David Brown, Founder and Creative Director, Harmony Project
Making music and building community are second nature to David Brown. That he has been doing it with the Harmony Project in Columbus since 2009 is worth celebrating.
Brown has 26 years' experience in bringing musicians and volunteers together to create concerts, events and programs that unite participants and audiences to give back to their communities. His work in Columbus has been cited as a global model for uniting diverse participants through music to benefit altruistic causes.
The Harmony Project unites vocalists of all abilities in diverse choirs and volunteer projects that include planting trees, painting murals, and doing other community projects. Choir members and other program participants are required to provide eight hours of volunteer service each season.
Brown has also created afterschool arts and service classes at South High School, arts and service programming for formerly homeless residents and music therapy for inmates at the Ohio Reformatory for Women in Marysville.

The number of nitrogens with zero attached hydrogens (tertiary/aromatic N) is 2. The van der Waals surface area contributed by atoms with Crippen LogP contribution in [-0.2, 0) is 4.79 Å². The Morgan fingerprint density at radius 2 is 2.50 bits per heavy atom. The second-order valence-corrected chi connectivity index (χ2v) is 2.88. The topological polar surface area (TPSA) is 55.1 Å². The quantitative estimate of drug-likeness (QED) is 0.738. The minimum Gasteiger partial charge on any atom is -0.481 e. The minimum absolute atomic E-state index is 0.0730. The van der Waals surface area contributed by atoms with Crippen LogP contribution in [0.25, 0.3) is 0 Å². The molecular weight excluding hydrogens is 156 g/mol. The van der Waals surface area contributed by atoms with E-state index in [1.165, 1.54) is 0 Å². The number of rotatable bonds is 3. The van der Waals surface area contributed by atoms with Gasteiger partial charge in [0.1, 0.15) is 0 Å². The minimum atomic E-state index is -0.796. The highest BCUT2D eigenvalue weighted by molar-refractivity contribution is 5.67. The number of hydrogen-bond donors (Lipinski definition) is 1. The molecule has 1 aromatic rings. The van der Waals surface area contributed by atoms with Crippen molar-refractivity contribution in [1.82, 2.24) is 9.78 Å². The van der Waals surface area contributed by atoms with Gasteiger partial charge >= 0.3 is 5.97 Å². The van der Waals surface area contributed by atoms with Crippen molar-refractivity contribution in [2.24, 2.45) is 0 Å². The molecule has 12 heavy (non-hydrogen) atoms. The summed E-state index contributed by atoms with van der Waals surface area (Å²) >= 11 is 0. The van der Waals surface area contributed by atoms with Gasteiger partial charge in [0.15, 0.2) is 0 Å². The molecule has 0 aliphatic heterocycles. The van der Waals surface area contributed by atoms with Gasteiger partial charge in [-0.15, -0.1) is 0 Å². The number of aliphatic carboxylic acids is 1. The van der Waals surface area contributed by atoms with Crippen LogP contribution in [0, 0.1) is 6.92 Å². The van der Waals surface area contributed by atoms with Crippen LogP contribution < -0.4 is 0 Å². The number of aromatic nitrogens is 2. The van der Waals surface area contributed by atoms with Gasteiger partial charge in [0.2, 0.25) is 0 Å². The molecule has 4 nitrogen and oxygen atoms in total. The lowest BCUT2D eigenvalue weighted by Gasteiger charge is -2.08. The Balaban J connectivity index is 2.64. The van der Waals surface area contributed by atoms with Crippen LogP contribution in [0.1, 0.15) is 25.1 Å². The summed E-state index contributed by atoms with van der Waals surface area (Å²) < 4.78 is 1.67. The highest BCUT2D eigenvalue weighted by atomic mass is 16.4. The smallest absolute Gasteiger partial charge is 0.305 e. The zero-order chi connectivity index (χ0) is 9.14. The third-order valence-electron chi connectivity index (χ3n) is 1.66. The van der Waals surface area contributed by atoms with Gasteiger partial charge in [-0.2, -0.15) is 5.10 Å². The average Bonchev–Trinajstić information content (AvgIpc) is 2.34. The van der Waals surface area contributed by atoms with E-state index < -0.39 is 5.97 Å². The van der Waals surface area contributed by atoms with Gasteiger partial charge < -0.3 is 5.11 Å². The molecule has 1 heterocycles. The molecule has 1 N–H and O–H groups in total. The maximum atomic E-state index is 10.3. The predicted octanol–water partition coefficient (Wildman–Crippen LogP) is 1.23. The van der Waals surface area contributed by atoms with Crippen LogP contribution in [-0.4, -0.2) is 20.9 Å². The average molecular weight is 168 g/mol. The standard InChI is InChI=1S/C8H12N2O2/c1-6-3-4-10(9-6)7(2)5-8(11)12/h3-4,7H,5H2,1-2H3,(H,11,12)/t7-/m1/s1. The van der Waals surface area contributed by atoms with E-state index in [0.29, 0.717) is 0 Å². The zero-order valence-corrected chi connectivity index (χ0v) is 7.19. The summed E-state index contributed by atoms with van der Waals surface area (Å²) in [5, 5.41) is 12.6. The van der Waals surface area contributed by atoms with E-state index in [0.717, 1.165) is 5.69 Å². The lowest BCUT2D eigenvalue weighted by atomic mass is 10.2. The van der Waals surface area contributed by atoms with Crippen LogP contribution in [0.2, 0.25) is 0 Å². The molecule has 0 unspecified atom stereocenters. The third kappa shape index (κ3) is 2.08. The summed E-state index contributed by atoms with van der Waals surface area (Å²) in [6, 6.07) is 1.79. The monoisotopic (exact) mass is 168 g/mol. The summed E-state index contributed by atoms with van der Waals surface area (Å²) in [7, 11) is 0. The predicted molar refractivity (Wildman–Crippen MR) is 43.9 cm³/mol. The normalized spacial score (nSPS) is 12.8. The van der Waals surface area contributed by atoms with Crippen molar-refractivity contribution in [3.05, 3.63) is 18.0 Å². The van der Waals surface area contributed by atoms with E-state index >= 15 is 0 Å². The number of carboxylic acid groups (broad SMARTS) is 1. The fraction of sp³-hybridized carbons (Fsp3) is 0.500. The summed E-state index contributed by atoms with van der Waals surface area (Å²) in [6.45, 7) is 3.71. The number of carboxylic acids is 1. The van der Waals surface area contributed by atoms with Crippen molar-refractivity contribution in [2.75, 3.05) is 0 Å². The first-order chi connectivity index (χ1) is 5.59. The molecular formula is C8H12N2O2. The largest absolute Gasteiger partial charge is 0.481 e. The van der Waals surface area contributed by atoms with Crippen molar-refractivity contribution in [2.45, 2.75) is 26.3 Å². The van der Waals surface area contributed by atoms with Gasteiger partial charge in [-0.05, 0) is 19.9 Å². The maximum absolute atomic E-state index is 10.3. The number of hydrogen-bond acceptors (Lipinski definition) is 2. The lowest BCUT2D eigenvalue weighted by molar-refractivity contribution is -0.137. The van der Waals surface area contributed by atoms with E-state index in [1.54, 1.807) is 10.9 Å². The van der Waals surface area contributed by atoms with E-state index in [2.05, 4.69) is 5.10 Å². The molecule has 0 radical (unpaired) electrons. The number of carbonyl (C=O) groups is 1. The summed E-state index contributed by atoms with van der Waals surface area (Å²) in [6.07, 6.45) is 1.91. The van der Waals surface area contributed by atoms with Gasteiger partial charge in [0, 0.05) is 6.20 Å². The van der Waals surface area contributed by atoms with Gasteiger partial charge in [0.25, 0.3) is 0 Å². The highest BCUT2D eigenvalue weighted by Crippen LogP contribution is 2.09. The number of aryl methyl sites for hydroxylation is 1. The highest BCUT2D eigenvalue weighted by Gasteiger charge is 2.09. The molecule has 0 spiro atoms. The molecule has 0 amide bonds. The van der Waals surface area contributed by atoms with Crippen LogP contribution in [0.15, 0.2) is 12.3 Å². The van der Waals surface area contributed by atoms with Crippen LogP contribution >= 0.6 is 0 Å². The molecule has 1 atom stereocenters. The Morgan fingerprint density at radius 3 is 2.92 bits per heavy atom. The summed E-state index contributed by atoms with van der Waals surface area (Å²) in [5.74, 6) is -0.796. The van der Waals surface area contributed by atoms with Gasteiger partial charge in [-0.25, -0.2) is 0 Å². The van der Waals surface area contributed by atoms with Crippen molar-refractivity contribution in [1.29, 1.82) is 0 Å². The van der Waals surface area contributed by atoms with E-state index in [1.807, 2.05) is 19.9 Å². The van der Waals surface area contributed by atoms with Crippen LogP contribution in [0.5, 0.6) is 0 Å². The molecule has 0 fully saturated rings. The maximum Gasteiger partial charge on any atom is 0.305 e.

Previously, Brown produced and directed concerts in New York City at Carnegie Hall, Lincoln Center, the Apollo Theatre and Madison Square Garden. His Metro Mass Choir performed for the first gathering of United Nations representatives after 9/11.
Rebecca Asmo, CEO, Boys & Girls Clubs of Columbus
Rebecca Asmo has been CEO of the Boys & Girls Clubs of Columbus since 2010.
She stepped up to lead the organization after serving for two years as its director of development.
During her leadership, the organization has grown from two to seven clubs, with clubs housed in schools, community buildings and stand-alone facilities, and more growth is expected. Asmo has tripled the nonprofit's budget over the past three years to serve more kids.
In 2016, Boys & Girls Clubs of Columbus served more than 5,800 youth aged 6 to 18 with afterschool and summer programming designed to give them support, guidance, tools and skills to succeed in life and prevent learning loss during school breaks.
Membership of $5 per child per year entitles youth to unlimited Club access.
The nonprofit's mission is to empower youth to reach the full potential as productive, caring, responsible adults.
Prior to serving Boys & Girls Clubs, Asmo worked in development positions for the Ohio Historical Society (now the Ohio History Connection) and the National Museum of Women in the Arts.
She is a native of the Washington, D.C. area.
Mary Yost is the editor.